Meta's little LLaMA model comes with big benefits for AI researchers

Facebook's parent company has released LLaMA, a relatively small but powerful model that should help researchers address the potentially harmful and sometimes wacky pitfalls of AI.
Written by Stephanie Condon, Senior Writer
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Large language models have taken the tech world by storm. They power AI tools -- like ChatGPT and other conversational models, for instance -- that can solve problems, answer questions, make predictions, and more. However, using these tools come with significant risk. They've been known to make plausible-sounding but untrue declarations, generate toxic content, and mimic the bias rooted in AI training data. 

To help researchers address those problems, Meta, on Friday, announced the release of a new large language model called LLaMA (Large Language Model Meta AI). The company is making it available under a noncommercial license focused on research use cases, with plans to grant access on a case-by-case basis. It will be available to academic researchers; those affiliated with organizations in government, civil society, and academia; and industry research laboratories around the world. 

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What's interesting about LLaMA is that it's relatively little. 

As the name suggests, large language models are pretty big. It takes huge sums of data on language (whether that's spoken language, computer code, genetic data, or other "languages") to create an AI model sophisticated enough to solve problems in that language, find answers, or generate its own compositions. 

"Training smaller foundation models like LLaMA is desirable in the large language model space because it requires far less computing power and resources to test new approaches, validate others' work, and explore new use cases," Meta noted.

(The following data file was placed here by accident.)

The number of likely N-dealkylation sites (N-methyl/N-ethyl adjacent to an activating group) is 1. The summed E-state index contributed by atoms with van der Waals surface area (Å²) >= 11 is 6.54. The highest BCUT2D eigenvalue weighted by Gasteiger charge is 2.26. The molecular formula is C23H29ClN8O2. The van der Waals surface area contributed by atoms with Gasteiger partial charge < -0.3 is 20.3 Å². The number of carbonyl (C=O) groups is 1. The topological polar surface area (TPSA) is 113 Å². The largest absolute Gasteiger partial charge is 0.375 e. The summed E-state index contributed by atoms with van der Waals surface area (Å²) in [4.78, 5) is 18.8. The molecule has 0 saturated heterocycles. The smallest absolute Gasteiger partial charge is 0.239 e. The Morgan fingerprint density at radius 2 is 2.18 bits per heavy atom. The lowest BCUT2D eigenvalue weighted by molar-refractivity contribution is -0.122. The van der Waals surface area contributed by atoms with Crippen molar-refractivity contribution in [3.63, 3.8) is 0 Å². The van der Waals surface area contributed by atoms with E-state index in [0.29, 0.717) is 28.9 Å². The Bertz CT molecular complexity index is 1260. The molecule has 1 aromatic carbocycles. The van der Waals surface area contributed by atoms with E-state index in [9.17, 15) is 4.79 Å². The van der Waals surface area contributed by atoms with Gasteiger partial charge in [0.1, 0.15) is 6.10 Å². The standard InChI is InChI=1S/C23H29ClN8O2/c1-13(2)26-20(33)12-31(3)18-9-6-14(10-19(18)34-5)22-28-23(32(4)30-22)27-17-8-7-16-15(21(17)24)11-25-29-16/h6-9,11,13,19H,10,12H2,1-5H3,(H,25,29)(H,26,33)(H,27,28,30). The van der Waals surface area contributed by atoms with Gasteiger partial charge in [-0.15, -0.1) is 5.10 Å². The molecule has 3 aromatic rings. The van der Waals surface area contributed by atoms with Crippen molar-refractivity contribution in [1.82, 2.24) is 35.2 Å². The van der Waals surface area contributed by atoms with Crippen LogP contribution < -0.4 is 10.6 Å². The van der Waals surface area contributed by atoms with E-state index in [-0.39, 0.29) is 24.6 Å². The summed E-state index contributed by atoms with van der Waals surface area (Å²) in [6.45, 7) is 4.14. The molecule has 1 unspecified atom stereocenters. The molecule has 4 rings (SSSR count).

To train a relatively "small" LLM, Meta used "tokens" -- pieces of words, rather than whole words. Meta trained LLaMA on text from 20 languages with the most speakers, focusing on those with Latin and Cyrillic alphabets.

LLaMA is actually a collection of models, ranging from 7 billion to 65 billion parameters. LLaMA 65B and LLaMA 33B were trained with 1.4 trillion tokens, while the smallest model, LLaMA 7B, was trained on one trillion tokens. The models were trained using only publicly available datasets. 

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While they are small, the LLaMA models are powerful. Meta said LLaMA-13B outperforms GPT-3 (175B) on most benchmarks, while LLaMA-65B is competitive with the best models, Chinchilla70B and PaLM-540B. 

LLaMA is also valuable to the research community as a set of foundation models. Foundation models are trained on unlabeled data, meaning they can be tailored for a wide range of use cases. 

Meta will make LLaMA available at several sizes (7B, 13B, 33B, and 65B parameters) and is also sharing a LLAMA model card that details how it built the model. The company is also providing a set of evaluations on benchmarks evaluating model biases and toxicity, so that researchers can understand LLaMA's limitations and advance research in these areas.

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